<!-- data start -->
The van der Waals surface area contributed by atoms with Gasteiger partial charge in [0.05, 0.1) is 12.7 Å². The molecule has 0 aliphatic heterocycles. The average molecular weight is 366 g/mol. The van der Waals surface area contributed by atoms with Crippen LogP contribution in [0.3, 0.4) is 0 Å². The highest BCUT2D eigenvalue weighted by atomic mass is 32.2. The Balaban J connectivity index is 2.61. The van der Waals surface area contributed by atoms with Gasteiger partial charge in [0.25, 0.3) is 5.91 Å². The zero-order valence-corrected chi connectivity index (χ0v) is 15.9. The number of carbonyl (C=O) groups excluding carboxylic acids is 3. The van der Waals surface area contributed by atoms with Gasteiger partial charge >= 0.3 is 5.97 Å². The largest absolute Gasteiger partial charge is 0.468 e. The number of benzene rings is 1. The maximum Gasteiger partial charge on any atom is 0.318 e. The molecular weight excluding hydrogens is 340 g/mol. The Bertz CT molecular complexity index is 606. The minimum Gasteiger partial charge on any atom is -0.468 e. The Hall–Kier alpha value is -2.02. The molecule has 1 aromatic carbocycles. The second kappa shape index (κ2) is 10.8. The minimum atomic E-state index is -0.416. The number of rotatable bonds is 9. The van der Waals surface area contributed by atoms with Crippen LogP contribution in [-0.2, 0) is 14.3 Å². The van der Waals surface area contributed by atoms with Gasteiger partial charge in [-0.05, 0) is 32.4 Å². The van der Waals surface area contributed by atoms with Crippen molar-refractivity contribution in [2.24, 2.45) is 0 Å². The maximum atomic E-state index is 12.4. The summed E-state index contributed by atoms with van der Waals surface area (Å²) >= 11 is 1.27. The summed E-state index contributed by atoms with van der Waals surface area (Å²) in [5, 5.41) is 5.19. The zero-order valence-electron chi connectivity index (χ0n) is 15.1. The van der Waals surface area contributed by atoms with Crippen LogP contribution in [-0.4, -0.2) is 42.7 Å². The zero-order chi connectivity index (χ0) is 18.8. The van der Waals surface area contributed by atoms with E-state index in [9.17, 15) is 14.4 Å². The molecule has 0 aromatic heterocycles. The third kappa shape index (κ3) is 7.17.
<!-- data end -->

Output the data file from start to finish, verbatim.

The van der Waals surface area contributed by atoms with Gasteiger partial charge in [0.05, 0.1) is 12.7 Å². The molecule has 0 aliphatic heterocycles. The average molecular weight is 366 g/mol. The van der Waals surface area contributed by atoms with Crippen LogP contribution in [0.3, 0.4) is 0 Å². The highest BCUT2D eigenvalue weighted by atomic mass is 32.2. The Balaban J connectivity index is 2.61. The van der Waals surface area contributed by atoms with Gasteiger partial charge in [0.25, 0.3) is 5.91 Å². The zero-order valence-corrected chi connectivity index (χ0v) is 15.9. The number of carbonyl (C=O) groups excluding carboxylic acids is 3. The van der Waals surface area contributed by atoms with Gasteiger partial charge >= 0.3 is 5.97 Å². The largest absolute Gasteiger partial charge is 0.468 e. The number of benzene rings is 1. The maximum Gasteiger partial charge on any atom is 0.318 e. The molecular weight excluding hydrogens is 340 g/mol. The Bertz CT molecular complexity index is 606. The minimum Gasteiger partial charge on any atom is -0.468 e. The Hall–Kier alpha value is -2.02. The molecule has 1 aromatic carbocycles. The second kappa shape index (κ2) is 10.8. The minimum atomic E-state index is -0.416. The number of rotatable bonds is 9. The van der Waals surface area contributed by atoms with Crippen LogP contribution in [-0.2, 0) is 14.3 Å². The van der Waals surface area contributed by atoms with Gasteiger partial charge in [-0.05, 0) is 32.4 Å². The van der Waals surface area contributed by atoms with Crippen molar-refractivity contribution in [2.24, 2.45) is 0 Å². The maximum atomic E-state index is 12.4. The summed E-state index contributed by atoms with van der Waals surface area (Å²) >= 11 is 1.27. The summed E-state index contributed by atoms with van der Waals surface area (Å²) in [5, 5.41) is 5.19. The zero-order valence-electron chi connectivity index (χ0n) is 15.1. The van der Waals surface area contributed by atoms with Crippen LogP contribution in [-0.4, -0.2) is 42.7 Å². The zero-order chi connectivity index (χ0) is 18.8. The van der Waals surface area contributed by atoms with E-state index in [9.17, 15) is 14.4 Å². The molecule has 0 aromatic heterocycles. The third kappa shape index (κ3) is 7.17.